Some bridges just weren’t designed for big trucks, resulting in dangerously low clearances beneath them. The following are just a few of the most unforgiving overpasses that drivers shouldn’t underestimate.
Independence Avenue Bridge (Kansas City, Missouri)
This bridge has been notoriously dangerous to tractor-trailer drivers for years. They routinely get pinned under the 12-foot-high railroad overpass in the Wilson Road area on Kansas City’s northeast side.
In November, it happened three times in a five-day period, according to KCTV news. A box truck driver as well as two semi drivers — one for Sysco, the other TransAm — were the unfortunate victims. The TransAm semi was torn apart and partially flipped over.
Kansas City’s Public Works Department has spent thousands of dollars on signage to warn people about the low bridge. The Kansas City Terminal Railway, which owns the bridge, has spent close to $100,000 over the last decade on repairs and signage. The two large yellow signs sitting atop the bridge apparently do not give truckers enough notice.
“It’s just a big ole boom,” Eddie Mousallet told WDAF news earlier this month. Mousallet owns the Express Stop gas station near the bridge. “There’s nothing telling them until they get to the bridge that you have to be 12 feet and under.”
The bridge, built in 1912, was originally designed for horses and buggies, not cars and trucks. Railway and road officials said lowering Wilson Road would be difficult because the space underneath that section of Independence Avenue contains water and sewer lines. They said they can’t raise the bridge because the railroad tracks are already elevated. Any effort to significantly alter the structure would come at a massive cost.
Gregson Street overpass (Durham, North Carolina)
For well over a decade, this bridge at the intersection of South Gregson and West Peabody streets in Durham’s Brightleaf neighborhood has been known worldwide for its transportation carnage. The bridge, which originally had a clearance of only 11 feet, 8 inches, has been nicknamed “The Can Opener” and the “Gregson Street Guillotine” due to the number of heavy-duty vehicles it has decapitated.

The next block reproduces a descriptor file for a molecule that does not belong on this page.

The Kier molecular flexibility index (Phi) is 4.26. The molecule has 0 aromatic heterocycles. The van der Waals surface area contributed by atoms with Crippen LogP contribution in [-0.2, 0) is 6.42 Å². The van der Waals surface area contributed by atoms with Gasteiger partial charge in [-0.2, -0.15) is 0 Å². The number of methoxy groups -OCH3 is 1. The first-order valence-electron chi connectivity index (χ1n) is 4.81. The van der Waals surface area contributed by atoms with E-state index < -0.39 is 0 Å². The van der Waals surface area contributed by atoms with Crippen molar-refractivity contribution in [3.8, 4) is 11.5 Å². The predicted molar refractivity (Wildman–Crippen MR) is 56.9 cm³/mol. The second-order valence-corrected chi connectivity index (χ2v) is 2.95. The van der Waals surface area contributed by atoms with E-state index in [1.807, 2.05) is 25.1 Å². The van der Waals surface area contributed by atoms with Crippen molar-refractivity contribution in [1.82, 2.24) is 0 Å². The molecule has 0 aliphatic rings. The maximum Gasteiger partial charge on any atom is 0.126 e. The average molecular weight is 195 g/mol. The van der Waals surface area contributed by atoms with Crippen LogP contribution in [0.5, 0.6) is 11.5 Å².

A man named Jürgen Henn set up cameras from his office window so he could record the trucks and buses that so often meet their demise. Since 2008, Henn’s cameras have recorded almost 200 collisions with the protective steel barrier at the crucial rail crossing.
Signs and sensors haven’t helped. In October 2019, the bridge was raised 8 inches, giving it a clearance of 12 feet, 4 inches. But even that hasn’t been enough to allow all trucks to pass safely under the bridge.
Storrow Drive overpass (Boston)
Storrow Drive — a scenic roadway that parallels the Charles River — has notoriously low overpasses, which makes it impossible to drive large moving trucks down it without them getting stuck or shredding their roofs to smithereens. This happens most often at the beginning of the school year when students try to move into their dorms at the many Boston-area colleges.
“College students: When we say we hope your school year starts with a bang, we don’t mean your truck’s roof hitting the bottom of a bridge,” Massachusetts State Police Col. Kerry Gilpin said in August 2018. “So please play it smart on move-in day, pay attention to the maximum height signs and have a great semester.”
When a truck gets pinned and damaged by this infamous overpass, people call it “getting Storrowed.” Boston city officials want everyone to know that Storrow Drive can’t handle moving trucks. They tweeted the following on the city’s account in August 2018: “Repeat after us: You cannot drive a moving truck on Storrow Drive. You cannot drive a moving truck on Storrow Drive. You cannot drive a moving truck on Storrow Drive.”
If it can’t handle moving trucks, it can’t handle tractor-trailers. So all semi drivers beware next time you head to Beantown.